It’s an ineluctable truth that keeping up with #longform and #mp3 on the Internet is an impossible task. But the flip side to this hornet’s nest of things flashing for your attention is the long tail of modern-day underground culture. Buried deep within a labyrinthine maze of broken links, hastily formatted webpages, Youtube videos with less than 5,000 views, there is transcendent internet magic just waiting for someone stumble onto it and share it with the world.

Enter Viper and “You’ll Cowards Don’t Even Smoke Crack,” which the Chicago Reader highlighted last week both for its idiosyncratic sonics and creative approach to grammar. It’s a title that demands attention but it’s also a hell of a trip, a hypnotic anchor oozing with ominous, sluggish menace via Viper’s tar pit bubble of a voice and that glitchy, needle-stuck-on-the-record “beat.” (Sort of like SALEM, but without all of the authenticity issues.) Some further time with Viper’s discography revealed upwards of a dozens of mixtapes, many of which are on Spotify, filled with plainly-titled gangland koans like “That There’s A Stash Spot” and “I Sell Dope Boy,” all of which varies in quality—he, too, was unable to escape the Auto-Tune craze—but the best songs using his molasses flow and consistently eerie production (most of which he does himself) to evoke a hyper-stoned lassitude. I’m sure “You’ll Cowards” was forwarded around because of the title, but make no mistake: this is cold as ice, astonishingly pleasurable drug music that’s deeply rooted in the chopped n’ screwed sounds of his Houston hometown. Who cares if you’d never mistake him for a lyrical gymnast?

Originally written in 2007, “You’ll Cowards” has shot up past 50,000 views on Youtube and seems destined for a second life as a slice of outsider art, crowning Viper an alternate reality Lil B, were the Based God a perpetually slowed-down gangbanger. (Two representative quotes, left through Viper’s YouTube account: ”It’s good to see my extreme underratedness in the rap industry has not gone unnoticed…even in the twilight of my career” and, “The era of the real is at hand!”) Viper is on Twitter, too, and after a quick back-and-forth he agreed to an interview, which he requested occur via text message.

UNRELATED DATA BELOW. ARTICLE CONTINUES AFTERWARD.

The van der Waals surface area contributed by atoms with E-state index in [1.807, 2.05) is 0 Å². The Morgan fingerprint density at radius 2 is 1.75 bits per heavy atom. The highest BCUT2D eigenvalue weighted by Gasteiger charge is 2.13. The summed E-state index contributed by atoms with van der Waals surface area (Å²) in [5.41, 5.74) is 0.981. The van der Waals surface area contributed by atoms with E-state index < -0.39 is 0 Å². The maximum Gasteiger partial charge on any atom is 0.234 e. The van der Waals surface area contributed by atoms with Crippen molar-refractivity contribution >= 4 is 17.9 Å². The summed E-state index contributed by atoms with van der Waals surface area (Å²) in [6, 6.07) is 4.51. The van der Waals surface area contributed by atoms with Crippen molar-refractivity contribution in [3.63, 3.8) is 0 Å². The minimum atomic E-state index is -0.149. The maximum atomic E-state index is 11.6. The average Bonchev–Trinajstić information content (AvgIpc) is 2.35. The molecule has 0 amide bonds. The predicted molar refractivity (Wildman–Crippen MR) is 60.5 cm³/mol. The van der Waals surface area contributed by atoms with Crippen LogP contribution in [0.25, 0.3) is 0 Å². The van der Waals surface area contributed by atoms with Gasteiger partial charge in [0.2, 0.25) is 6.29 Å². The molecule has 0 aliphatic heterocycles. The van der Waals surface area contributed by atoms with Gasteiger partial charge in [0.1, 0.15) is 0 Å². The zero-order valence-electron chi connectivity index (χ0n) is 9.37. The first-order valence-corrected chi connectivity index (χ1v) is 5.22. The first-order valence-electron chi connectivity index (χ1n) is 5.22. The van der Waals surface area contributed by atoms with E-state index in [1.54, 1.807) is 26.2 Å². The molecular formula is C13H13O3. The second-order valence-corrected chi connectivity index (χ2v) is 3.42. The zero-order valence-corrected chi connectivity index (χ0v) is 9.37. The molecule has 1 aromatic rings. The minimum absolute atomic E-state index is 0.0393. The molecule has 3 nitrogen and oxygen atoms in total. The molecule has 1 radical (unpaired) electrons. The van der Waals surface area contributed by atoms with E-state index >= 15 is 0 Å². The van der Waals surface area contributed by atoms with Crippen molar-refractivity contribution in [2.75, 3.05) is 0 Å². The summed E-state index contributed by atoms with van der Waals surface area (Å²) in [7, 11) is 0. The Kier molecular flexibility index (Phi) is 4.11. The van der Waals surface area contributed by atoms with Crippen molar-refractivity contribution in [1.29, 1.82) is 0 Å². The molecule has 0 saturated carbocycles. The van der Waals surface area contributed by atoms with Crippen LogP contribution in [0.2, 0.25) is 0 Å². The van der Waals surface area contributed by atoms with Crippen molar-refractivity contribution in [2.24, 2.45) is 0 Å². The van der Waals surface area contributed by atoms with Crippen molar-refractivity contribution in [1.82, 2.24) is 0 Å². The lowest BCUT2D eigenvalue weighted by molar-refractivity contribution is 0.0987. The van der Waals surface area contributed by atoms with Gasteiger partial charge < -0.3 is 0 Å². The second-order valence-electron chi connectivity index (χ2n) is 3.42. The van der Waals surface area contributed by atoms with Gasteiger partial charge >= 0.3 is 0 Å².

Noisey: What was the motivation behind writing “You’ll Cowards Don’t Even Smoke Crack”?
Viper: I wrote “Cowards” when I had just got jumped into my gang 5-9 Piru. I was selling a little crack with my gang brothers and we had to always test the whip on a batch of work by taking a hit to make sure it was an A-1 batch before we closed out a batch before we closed out a batch or we’d sell out slow. I was still in college and making music at the time but I was slanging, too. I made the song just to tell people not to be judgmental in life especially when dealing with drugs or being judgmental to drug dealers. I’ve done every drug there is to do and even though I’m a successful real estate dealer I dabble in a few drugs every now and then with my gang brothers or friends just to show I’m still in touch with the streets and I don’t walk around with my nose up.

In a nutshell the motivation behind “You’ll Cowards Don’t Even Smoke Crack” was this: though drugs aren’t for everyone we shouldn’t be judgmental of those who do them ‘cause pointing the one finger at them points four back at us.

Continue

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    Real talk.